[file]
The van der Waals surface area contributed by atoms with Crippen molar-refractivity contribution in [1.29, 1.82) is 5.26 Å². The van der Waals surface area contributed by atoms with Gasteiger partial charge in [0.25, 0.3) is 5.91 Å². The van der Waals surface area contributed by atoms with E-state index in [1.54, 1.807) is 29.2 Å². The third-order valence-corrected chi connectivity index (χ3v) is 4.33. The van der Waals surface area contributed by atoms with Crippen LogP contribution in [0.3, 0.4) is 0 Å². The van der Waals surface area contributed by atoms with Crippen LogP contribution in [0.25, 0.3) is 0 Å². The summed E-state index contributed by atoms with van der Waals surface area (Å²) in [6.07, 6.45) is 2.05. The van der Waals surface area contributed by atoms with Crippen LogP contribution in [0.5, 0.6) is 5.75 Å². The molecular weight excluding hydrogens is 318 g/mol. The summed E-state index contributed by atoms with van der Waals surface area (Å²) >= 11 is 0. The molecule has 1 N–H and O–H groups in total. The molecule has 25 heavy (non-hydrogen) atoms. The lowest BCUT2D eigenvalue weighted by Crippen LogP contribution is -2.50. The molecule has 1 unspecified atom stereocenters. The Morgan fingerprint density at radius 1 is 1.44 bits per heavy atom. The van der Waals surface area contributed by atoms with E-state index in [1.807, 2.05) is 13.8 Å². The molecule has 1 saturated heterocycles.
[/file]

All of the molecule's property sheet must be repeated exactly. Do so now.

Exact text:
The van der Waals surface area contributed by atoms with Crippen molar-refractivity contribution in [1.29, 1.82) is 5.26 Å². The van der Waals surface area contributed by atoms with Gasteiger partial charge in [0.25, 0.3) is 5.91 Å². The van der Waals surface area contributed by atoms with E-state index in [1.54, 1.807) is 29.2 Å². The third-order valence-corrected chi connectivity index (χ3v) is 4.33. The van der Waals surface area contributed by atoms with Crippen LogP contribution in [0.3, 0.4) is 0 Å². The van der Waals surface area contributed by atoms with Crippen LogP contribution in [0.25, 0.3) is 0 Å². The summed E-state index contributed by atoms with van der Waals surface area (Å²) in [6.07, 6.45) is 2.05. The van der Waals surface area contributed by atoms with Crippen LogP contribution in [0.5, 0.6) is 5.75 Å². The molecular weight excluding hydrogens is 318 g/mol. The summed E-state index contributed by atoms with van der Waals surface area (Å²) >= 11 is 0. The molecule has 1 N–H and O–H groups in total. The molecule has 25 heavy (non-hydrogen) atoms. The lowest BCUT2D eigenvalue weighted by Crippen LogP contribution is -2.50. The molecule has 1 unspecified atom stereocenters. The Morgan fingerprint density at radius 1 is 1.44 bits per heavy atom. The van der Waals surface area contributed by atoms with E-state index in [1.807, 2.05) is 13.8 Å². The molecule has 1 saturated heterocycles.